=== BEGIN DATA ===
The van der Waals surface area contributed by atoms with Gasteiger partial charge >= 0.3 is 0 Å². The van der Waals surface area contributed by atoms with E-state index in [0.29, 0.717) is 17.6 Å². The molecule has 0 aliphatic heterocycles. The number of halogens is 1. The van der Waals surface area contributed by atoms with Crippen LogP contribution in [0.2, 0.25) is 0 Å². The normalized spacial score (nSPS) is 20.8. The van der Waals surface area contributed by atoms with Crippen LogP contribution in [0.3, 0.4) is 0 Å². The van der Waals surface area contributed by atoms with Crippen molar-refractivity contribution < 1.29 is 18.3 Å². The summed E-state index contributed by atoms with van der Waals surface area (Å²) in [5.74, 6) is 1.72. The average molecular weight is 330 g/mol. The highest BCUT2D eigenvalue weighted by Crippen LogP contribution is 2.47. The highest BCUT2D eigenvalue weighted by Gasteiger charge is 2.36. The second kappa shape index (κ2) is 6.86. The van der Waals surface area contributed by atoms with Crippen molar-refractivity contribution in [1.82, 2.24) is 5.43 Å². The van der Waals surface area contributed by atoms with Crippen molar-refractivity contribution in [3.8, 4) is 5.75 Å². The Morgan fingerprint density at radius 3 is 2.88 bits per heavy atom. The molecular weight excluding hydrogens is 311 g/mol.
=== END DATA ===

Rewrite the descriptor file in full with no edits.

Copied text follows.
The van der Waals surface area contributed by atoms with Gasteiger partial charge >= 0.3 is 0 Å². The van der Waals surface area contributed by atoms with E-state index in [0.29, 0.717) is 17.6 Å². The molecule has 0 aliphatic heterocycles. The number of halogens is 1. The van der Waals surface area contributed by atoms with Crippen LogP contribution in [0.2, 0.25) is 0 Å². The normalized spacial score (nSPS) is 20.8. The van der Waals surface area contributed by atoms with Crippen LogP contribution in [0.3, 0.4) is 0 Å². The van der Waals surface area contributed by atoms with Crippen molar-refractivity contribution < 1.29 is 18.3 Å². The summed E-state index contributed by atoms with van der Waals surface area (Å²) in [5.74, 6) is 1.72. The average molecular weight is 330 g/mol. The highest BCUT2D eigenvalue weighted by Crippen LogP contribution is 2.47. The highest BCUT2D eigenvalue weighted by Gasteiger charge is 2.36. The second kappa shape index (κ2) is 6.86. The van der Waals surface area contributed by atoms with Crippen molar-refractivity contribution in [1.82, 2.24) is 5.43 Å². The van der Waals surface area contributed by atoms with Crippen molar-refractivity contribution in [3.8, 4) is 5.75 Å². The Morgan fingerprint density at radius 3 is 2.88 bits per heavy atom. The molecular weight excluding hydrogens is 311 g/mol.